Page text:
At 38, he looks young and fit enough to go nine, even leaner than when he was cranking it up for the Mets. He is dressed this day in khaki pants and an orange polo shirt. He will go through several of these shirts in a working day, because Rolfing can be as strenuous as pitching. Each session of manipulating muscle-connecting tissue lasts from an hour to 90 minutes.
"One of our jobs is to make people take responsibility for their own body structure," he says. "I will tune you up, but you are responsible. People become more aware of their bodies after they've been Rolfed. It's an advantage to have this knowledge, because you know how to relax your muscles. It may involve nothing more complicated than changing the way you hold the steering wheel or the way you sit in a chair, but you can make yourself feel better. There's no doubt in my mind now that my injuries could've been avoided if I'd been more aware of my body. I'm not quite ready yet to take Rolfing into sports, but I can envision a time when every team in all sports will have a Rolfer."
Swan sits down on his own Rolfing table. "To be able to help people this way is something I've always wanted in life," he says, smiling brightly. "It's just fortunate I found Rolfing. I didn't even have time to dwell on the fact, as some do, that, God, I'm no longer a baseball player. I guess I started thinking about the end the first time I hurt my arm. I don't have to wonder anymore what I'm going to do. I've really found my niche in life."
Madeline Manning Mims was on four U.S. Olympic track teams, the gold medalist in 1968 at 800 meters and a silver medalist in '72 on the 4 X 400-meter relay team. In 1976, she became the first American woman to break two minutes in the 800 (1:59.8), and later that year, in the U.S. Olympic Trials, she lowered the American record to 1:57.9. In 1980, at age 32, she again made the Olympic team but did not compete because of the U.S. boycott. She raced one more year, and then retired. Almost as well known by then for her gospel singing, she gave concerts, made recordings and sang the national anthem at various sporting events. She had been singing and sharing her faith in prisons since 1975, and in 1982 she was ordained a minister of the Faith Christian Fellowship International. That same year she founded Friends Fellowship, Inc., a religious organization that counsels women who are incarcerated in the Mabel Bassett Correctional Center in Oklahoma City and the Indiana Women's Prison in Indianapolis.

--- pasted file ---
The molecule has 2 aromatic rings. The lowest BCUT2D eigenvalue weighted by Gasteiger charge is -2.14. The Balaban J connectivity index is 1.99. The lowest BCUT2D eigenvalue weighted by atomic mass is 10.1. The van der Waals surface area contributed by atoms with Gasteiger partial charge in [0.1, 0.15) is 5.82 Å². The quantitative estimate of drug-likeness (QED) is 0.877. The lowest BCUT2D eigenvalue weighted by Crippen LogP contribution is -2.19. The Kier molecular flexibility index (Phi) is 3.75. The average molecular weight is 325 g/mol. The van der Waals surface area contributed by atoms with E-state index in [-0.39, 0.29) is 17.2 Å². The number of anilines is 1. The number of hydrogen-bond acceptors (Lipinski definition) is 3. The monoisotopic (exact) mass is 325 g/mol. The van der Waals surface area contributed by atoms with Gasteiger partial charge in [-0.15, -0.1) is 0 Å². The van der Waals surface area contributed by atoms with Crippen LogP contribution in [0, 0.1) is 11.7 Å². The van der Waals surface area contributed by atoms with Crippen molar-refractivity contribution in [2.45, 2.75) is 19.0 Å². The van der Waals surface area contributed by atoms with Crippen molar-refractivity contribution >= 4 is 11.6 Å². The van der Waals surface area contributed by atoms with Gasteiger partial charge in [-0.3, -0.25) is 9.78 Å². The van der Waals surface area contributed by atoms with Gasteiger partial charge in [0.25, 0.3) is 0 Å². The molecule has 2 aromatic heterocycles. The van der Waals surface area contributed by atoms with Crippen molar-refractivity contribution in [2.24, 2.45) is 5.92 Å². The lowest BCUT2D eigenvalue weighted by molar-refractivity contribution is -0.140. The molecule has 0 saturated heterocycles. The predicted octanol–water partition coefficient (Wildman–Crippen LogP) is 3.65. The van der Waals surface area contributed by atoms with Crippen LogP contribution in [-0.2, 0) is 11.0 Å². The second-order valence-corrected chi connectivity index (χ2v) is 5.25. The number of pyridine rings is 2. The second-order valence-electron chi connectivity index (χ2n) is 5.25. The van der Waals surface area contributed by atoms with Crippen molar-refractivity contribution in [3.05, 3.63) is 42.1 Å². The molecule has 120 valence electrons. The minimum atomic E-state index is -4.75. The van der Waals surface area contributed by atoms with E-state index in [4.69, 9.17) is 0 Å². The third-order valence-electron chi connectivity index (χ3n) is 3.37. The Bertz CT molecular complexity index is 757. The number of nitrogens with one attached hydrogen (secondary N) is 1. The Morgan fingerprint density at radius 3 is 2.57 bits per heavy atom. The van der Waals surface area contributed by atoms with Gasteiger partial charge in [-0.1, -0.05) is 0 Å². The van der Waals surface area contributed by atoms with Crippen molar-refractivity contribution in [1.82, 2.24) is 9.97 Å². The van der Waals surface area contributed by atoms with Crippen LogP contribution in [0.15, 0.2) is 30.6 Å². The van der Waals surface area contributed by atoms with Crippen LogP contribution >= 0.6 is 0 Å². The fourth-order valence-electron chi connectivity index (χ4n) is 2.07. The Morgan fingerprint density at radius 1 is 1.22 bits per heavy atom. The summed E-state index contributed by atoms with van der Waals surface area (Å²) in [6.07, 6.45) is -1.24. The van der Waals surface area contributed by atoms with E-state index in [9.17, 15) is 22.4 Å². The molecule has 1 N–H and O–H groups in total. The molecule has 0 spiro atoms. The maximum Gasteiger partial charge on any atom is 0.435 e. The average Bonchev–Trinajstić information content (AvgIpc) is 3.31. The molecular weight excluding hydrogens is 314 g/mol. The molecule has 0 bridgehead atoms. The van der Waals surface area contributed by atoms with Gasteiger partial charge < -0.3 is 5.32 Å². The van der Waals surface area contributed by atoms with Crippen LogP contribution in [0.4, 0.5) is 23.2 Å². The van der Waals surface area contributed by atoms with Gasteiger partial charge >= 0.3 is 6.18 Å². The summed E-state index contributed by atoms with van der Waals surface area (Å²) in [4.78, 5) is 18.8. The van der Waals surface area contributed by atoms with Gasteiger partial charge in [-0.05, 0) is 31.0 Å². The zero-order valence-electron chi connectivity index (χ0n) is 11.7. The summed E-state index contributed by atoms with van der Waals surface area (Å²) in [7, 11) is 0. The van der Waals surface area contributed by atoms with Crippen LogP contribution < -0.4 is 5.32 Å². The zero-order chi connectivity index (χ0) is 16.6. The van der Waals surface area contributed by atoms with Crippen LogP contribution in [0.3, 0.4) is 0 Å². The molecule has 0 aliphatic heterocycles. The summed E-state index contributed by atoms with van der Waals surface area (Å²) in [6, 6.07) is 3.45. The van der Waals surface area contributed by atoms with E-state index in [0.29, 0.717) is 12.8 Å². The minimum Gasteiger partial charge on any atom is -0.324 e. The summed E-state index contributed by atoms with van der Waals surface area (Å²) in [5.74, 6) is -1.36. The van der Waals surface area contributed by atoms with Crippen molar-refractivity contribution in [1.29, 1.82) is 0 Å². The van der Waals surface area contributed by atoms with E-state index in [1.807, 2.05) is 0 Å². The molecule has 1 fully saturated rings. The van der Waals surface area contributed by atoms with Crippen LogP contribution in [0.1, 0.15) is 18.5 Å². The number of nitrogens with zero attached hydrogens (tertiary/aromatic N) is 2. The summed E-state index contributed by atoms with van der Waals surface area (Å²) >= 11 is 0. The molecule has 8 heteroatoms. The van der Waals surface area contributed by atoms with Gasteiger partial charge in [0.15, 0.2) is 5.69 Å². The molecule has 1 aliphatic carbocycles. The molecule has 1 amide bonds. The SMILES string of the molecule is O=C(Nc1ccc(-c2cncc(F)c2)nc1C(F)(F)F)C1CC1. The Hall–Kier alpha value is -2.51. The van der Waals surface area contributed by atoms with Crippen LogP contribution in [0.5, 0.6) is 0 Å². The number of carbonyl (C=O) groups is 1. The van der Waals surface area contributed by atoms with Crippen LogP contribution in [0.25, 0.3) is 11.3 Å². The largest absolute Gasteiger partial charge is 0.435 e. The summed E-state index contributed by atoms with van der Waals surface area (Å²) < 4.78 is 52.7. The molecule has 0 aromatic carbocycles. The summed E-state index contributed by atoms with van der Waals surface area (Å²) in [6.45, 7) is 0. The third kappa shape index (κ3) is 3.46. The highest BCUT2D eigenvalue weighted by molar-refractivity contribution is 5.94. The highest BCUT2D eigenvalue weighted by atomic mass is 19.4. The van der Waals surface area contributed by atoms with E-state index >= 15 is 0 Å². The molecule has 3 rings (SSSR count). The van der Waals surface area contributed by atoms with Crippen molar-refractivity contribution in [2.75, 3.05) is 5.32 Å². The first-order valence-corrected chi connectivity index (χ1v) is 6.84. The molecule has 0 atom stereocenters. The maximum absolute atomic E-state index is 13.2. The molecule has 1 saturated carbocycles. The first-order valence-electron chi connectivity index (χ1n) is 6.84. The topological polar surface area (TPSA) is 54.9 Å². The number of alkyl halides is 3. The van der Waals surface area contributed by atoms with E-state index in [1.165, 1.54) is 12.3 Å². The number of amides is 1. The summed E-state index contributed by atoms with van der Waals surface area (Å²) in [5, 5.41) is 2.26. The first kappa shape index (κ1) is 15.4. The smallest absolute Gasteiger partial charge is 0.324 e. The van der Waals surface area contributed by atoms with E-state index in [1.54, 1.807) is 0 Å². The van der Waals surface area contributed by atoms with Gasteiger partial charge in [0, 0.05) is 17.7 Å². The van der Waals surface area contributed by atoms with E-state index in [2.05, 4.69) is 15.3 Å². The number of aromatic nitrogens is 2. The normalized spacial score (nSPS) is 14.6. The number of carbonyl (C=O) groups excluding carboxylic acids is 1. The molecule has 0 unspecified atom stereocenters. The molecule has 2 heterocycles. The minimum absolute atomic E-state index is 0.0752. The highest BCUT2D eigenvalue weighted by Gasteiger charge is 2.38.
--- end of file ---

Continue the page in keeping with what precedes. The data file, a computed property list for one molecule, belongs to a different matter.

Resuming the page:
She is a tall, graceful woman, so regal in bearing that she looks chic in blue jeans and red sweater and with her hair swathed in a bright kerchief. She, her husband (and business manager), Roderick, and their 13-month-old daughter, Lana Cherelle, live in a pleasant home on busy 51st Street, about 10 minutes from downtown Tulsa. She also has a son, John Jackson, 18, from an earlier marriage; he is a student at Ohio Dominican College. Mims herself was born in a Cleveland housing project.